'The Knights Templar': Mexico's newest drug cartel
Pictures of the latest objects seized by the police in the Mexican state of Michoacan, revealed that the mysterious 'Knights Templar" drug cartel is more bizarre than most people imagine.
There were four hooded tunics, with a red cross, a metal helmet, and a pamphlet or Templar rule book. This drug cartel claims to draw inspiration from the medieval Christian warriors who fought to protect Jerusalem and the Holy Grail.
No one knows if its founder, Servando Gomez, a school teacher, was a history entuthiast or simply read the Da Vinci Code.
The rules in the modern day 'templar bible' call for observance of 'gentleman' like behaviour and respect for women – but also state that any disclosure of knights templar activities will result in the death of the person and his whole family, and confiscation by the cartel of the snitch’s property. Watch my tv report from Michoacan.
The cartel is like a secret society.
The Mexican Templars have an initiation ritual, which apparently includes dressing up like knights from the Middle Ages, and performing blood pacts.
The cartel recruits drug users and enrolls them in the organisation's rehabilitation centers; the process is closely monitored and has a strong religious component.
The double standard is striking: the Templars can not take drugs, and yet they run one of the biggest methamphetamines traffic corridors to the United States.
A resident of Morelia, the capital of the Michoacan province, tells me the cartel that preceded the Templars, La Familia, hired 'cooks' who had learnt to manufacture meth (known as ice or crystal) in the US.
As the government regulated the sale of one of meth's core components, pseudoephedrine (found in cold medicine), the 'crystal makers' or cristaleros moved back to Mexico and now get supplies from China through ports on the Pacific coast.
The young recruits are told to be 'gentlemen', the word for 'knight' in Spanish means a 'gentleman', but they have to kill those who they judge as thieves, rapists, or kidnappers, hanging them from bridges and attaching messages to their bodies.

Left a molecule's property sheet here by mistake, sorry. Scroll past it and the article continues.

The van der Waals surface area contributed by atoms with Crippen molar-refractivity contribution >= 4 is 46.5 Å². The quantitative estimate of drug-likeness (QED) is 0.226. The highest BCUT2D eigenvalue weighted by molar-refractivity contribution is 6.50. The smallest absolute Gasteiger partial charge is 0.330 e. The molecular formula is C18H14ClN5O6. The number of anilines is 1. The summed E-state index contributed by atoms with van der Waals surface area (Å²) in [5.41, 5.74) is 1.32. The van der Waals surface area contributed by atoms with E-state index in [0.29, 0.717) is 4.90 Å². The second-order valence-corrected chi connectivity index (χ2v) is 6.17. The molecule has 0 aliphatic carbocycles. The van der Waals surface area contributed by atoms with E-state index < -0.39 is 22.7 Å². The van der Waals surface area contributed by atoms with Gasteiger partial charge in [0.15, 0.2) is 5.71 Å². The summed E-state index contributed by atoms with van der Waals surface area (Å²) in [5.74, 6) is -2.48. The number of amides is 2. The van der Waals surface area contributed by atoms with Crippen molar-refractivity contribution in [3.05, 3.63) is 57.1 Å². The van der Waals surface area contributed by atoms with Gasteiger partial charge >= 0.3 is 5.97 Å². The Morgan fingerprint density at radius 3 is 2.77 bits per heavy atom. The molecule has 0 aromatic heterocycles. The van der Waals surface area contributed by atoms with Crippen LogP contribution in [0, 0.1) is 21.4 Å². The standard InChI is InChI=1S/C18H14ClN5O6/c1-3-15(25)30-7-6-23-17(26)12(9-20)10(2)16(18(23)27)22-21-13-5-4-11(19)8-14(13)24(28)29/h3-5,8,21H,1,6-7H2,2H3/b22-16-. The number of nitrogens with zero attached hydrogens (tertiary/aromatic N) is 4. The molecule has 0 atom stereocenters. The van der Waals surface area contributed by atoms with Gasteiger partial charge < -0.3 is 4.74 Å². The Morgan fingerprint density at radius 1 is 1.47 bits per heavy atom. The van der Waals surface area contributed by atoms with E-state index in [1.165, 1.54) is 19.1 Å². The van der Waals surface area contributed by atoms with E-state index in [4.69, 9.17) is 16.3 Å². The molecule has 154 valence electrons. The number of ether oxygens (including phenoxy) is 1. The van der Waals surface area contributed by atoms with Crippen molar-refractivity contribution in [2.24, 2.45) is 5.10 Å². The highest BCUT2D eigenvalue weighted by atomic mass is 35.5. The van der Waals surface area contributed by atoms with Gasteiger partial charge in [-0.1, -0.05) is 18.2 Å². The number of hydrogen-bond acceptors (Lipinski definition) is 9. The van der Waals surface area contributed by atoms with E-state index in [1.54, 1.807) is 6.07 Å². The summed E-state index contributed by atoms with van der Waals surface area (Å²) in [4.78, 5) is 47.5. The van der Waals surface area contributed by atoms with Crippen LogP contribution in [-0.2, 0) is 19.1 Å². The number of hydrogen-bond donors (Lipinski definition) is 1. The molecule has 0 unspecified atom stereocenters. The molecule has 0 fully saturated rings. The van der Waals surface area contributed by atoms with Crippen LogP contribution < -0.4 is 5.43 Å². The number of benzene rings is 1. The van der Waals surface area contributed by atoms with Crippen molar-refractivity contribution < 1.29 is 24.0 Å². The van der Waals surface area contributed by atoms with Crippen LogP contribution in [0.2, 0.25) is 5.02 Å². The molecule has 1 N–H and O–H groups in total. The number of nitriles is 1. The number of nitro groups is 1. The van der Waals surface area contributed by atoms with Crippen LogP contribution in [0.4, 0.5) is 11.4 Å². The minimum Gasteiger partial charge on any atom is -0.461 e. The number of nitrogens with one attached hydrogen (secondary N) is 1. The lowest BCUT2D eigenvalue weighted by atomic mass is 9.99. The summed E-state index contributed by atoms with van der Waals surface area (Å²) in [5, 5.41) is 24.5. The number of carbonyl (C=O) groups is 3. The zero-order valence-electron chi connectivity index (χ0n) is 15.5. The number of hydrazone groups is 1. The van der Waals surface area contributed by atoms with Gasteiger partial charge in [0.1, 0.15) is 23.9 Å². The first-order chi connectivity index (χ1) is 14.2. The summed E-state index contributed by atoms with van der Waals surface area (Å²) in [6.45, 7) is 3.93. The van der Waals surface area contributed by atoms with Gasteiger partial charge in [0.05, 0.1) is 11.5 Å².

The government of Felipe Calderon has declared war on the cartels.
It receives substantial military aid from the US to combat these drug gangs.
The national security spokesperson says the Templars are an offshoot of La Familia and their beliefs are a mere PR campaign to gain support of Michoacan residents.
President Calderon is from Michoacan, and his sister is running for governor.
But others see the religious element as a calculated move by its founder to prevent his hit men leaking information, while giving the group an aura of mystery that could inspire fear and respect. It is hard to know
The cartel's structure, wealth, and size. It is perhaps the second most notorious Mexican cartel in terms of killing methods, the most vicious one, the 'Zetas', is a group formed by Mexican army special forces in the 90s.
I travelled to two Michoacan prisons and tried to speak with a member of the Templars or La Familia, but the only person who had ever agreed to talk to a journalist had already been released.
In Apatzingan, the stronghold of Servando Gomez, aka 'la tuta', there are currently 1,800 federal police and soldiers trying to hunt him down.
While we were in town the police announced they had captured the chief hit man from La Familia. He was immediately flown to the capital, after being questioned by the police. Journalists are never allowed to speak to the detainees.
Most residents refuse to talk openly about the Knight's Templar.
Some say they never harmed the community; most seem more annoyed by the federal police presence.
The mayor of Apatzingan, Grnaro Guizar was very skeptical about the arrests the military operation has produced so far.
He was once snatched out of his office, locked up for 11 months for his alleged ties with drug cartels, and later acquitted.
He denies all these accusations and says he has never been friends with a single drug lord.
"You want to know what the feds do? They go to a town and round up innocent people: the mariachi band, the guy who sells popsicles in the street corner, the whole crowd at a quinceanera (sweet-sixteen) party," he says.
Once in jail, he adds, the detainees must prove they are not affiliated to the cartel to be released.
It is possible that the Templars are not even hiding, and they get protection from local sources.
The road to Apatzingan has giant sized banners displaying photos of the top three leaders and offering a nearly $2.5 m reward for information.
All the signs had the faces and names covered up by spray paint. The secret society is battling to remain anonymous.